Queer History at Swarthmore College

Copyright (c) by Dina Mazina and Rebecca DiBrienza, 2008. All rights reserved.

Swarthmore College, located in the Philadelphia suburbs, has a long history of liberal politics and social action. Founded by members of the Religious Society of Friends in the 1860s, Swarthmore, unlike its cousins Bryn Mawr and Haverford, followed in the Quaker tradition of coed education. Today the school has a prominent queer scene and fondly looks back on its LGBT history. In March of 2007, Swarthmore student Lauren Stokes wrote a detailed article on the college’s queer history that ran in the Swarthmore Daily Gazette, an online publication.

Richard Sager ’74 and Pieter Judson ’78 describe 1970s Swarthmore as a difficult place to come out, partly due to the weight that the homosexual identity carried. Queer organizations that existed, such as one called the “Gay Liberation,” were underground, private, and met off campus. They did not exist to raise awareness or draw in new members, but their role was mostly to support their own community. Despite the lack of visibility, Judson recalls “a sense of radical questioning potential in queer identity.” Lesbian students found support in feminist organizations, but remained separated from much of the campus life. Queer activists at Swarthmore became more public in the 1980s, partly in response to the rising AIDS crisis. Two queer campus organizations were formed at this time, the Gay and Lesbian Union and the Bisexual and Questioning Circle. The two merged in 1986. LGBT students fought for visibility and acknowledgement on campus. One 1985 action demanded an addition to the college’s non-discriminatory statement that would protect students from discrimination based on "sexual orientation and affectional preference." Despite reservations from some students, the clause was added in 1986.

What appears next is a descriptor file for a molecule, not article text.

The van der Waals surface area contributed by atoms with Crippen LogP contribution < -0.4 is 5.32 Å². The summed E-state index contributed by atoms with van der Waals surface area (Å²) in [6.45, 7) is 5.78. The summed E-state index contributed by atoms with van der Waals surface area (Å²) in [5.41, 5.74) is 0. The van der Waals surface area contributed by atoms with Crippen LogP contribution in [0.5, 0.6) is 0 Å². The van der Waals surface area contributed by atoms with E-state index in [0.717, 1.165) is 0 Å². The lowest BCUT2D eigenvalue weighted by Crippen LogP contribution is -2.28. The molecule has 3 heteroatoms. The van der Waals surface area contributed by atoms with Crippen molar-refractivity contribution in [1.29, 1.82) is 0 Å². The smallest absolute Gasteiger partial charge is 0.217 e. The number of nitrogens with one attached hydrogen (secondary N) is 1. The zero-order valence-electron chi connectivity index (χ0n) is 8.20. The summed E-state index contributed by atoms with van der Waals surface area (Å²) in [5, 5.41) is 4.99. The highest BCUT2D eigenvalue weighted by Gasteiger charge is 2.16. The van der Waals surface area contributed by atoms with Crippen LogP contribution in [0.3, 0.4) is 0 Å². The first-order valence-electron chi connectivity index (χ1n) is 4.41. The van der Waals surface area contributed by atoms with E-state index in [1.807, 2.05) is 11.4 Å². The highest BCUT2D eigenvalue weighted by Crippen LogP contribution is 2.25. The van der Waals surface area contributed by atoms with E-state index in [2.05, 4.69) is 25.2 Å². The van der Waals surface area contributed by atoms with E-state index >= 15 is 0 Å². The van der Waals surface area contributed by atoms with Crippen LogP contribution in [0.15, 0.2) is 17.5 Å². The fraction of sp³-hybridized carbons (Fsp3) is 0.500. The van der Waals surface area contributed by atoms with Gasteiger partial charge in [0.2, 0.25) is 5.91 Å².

The LGBT groups did significant work on raising AIDS awareness, which gained prominence as a campus issue when popular German professor Eugene Weber died from complications related to the disease. Despite the queer associations that surrounded AIDS at the time, at Swarthmore it became a unifying issue for both gay and straight students.

In the late 1980s and early 1990s queer issues were significantly more visible in all aspects of the Swarthmore experience. Alternative Sexualities Integrated at Swarthmore was founded in 1989. It was replaced by Action Lesbigay in 1991 and by Lesbian Bisexual Gay Alliance in 1992, which went on to be a founding group in the Intercultural Center. Queer faculty members became more visible on campus, and courses on gender and sexuality started to be offered.

Thanks to funding from Richard Sager, Swarthmore has been able to organize the Sager Symposium, a week of events to raise awareness about queer issues. The Symposium began in the late 80s and continues to be a major event on Swarthmore’s campus to this day. Previous topics have included Gay and Lesbian Studies in Academia, AIDS and the AIDS Quilt, and LGBT Identities in Popular Media.


All quotes and information taken from Stokes, Lauren. "Queer history of Swarthmore." The Daily Gazette, March 22, 2007. http://www.sccs.swarthmore.edu/org/daily/2007/03/22/queer-history-of-swarthmore/